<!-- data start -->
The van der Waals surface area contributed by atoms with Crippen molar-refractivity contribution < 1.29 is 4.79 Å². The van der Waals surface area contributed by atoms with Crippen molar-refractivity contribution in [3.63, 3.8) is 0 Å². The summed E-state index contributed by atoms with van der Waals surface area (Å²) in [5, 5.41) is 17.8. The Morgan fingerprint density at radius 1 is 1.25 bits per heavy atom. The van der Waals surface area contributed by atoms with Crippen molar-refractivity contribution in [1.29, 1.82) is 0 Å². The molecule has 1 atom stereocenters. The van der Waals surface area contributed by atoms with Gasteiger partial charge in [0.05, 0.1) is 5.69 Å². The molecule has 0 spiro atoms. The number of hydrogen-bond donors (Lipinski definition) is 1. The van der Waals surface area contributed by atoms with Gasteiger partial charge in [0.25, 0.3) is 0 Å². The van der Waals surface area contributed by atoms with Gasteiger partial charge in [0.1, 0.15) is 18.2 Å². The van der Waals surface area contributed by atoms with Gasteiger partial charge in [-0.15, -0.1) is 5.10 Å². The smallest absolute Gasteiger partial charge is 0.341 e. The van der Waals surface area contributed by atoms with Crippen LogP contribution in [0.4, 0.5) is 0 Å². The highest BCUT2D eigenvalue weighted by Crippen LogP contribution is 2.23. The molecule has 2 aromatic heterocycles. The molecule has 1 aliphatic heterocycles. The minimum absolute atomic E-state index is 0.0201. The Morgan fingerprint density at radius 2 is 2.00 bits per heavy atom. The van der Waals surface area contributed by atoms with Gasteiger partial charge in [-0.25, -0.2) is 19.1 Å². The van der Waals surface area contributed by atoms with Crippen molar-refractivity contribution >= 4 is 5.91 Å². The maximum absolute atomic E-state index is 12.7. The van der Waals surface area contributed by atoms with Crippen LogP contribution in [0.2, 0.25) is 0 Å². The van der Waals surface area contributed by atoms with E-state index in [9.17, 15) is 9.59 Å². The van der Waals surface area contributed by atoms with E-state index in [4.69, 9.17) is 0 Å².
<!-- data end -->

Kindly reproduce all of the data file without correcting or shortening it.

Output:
The van der Waals surface area contributed by atoms with Crippen molar-refractivity contribution < 1.29 is 4.79 Å². The van der Waals surface area contributed by atoms with Crippen molar-refractivity contribution in [3.63, 3.8) is 0 Å². The summed E-state index contributed by atoms with van der Waals surface area (Å²) in [5, 5.41) is 17.8. The Morgan fingerprint density at radius 1 is 1.25 bits per heavy atom. The van der Waals surface area contributed by atoms with Crippen molar-refractivity contribution in [1.29, 1.82) is 0 Å². The molecule has 1 atom stereocenters. The van der Waals surface area contributed by atoms with Gasteiger partial charge in [0.05, 0.1) is 5.69 Å². The molecule has 0 spiro atoms. The number of hydrogen-bond donors (Lipinski definition) is 1. The van der Waals surface area contributed by atoms with Gasteiger partial charge in [0.25, 0.3) is 0 Å². The van der Waals surface area contributed by atoms with Gasteiger partial charge in [0.1, 0.15) is 18.2 Å². The van der Waals surface area contributed by atoms with Gasteiger partial charge in [-0.15, -0.1) is 5.10 Å². The smallest absolute Gasteiger partial charge is 0.341 e. The van der Waals surface area contributed by atoms with Crippen LogP contribution in [0.4, 0.5) is 0 Å². The highest BCUT2D eigenvalue weighted by Crippen LogP contribution is 2.23. The molecule has 2 aromatic heterocycles. The molecule has 1 aliphatic heterocycles. The minimum absolute atomic E-state index is 0.0201. The Morgan fingerprint density at radius 2 is 2.00 bits per heavy atom. The van der Waals surface area contributed by atoms with Gasteiger partial charge in [-0.25, -0.2) is 19.1 Å². The van der Waals surface area contributed by atoms with Crippen molar-refractivity contribution >= 4 is 5.91 Å². The maximum absolute atomic E-state index is 12.7. The van der Waals surface area contributed by atoms with Crippen LogP contribution in [0.2, 0.25) is 0 Å². The van der Waals surface area contributed by atoms with E-state index in [9.17, 15) is 9.59 Å². The van der Waals surface area contributed by atoms with E-state index in [4.69, 9.17) is 0 Å².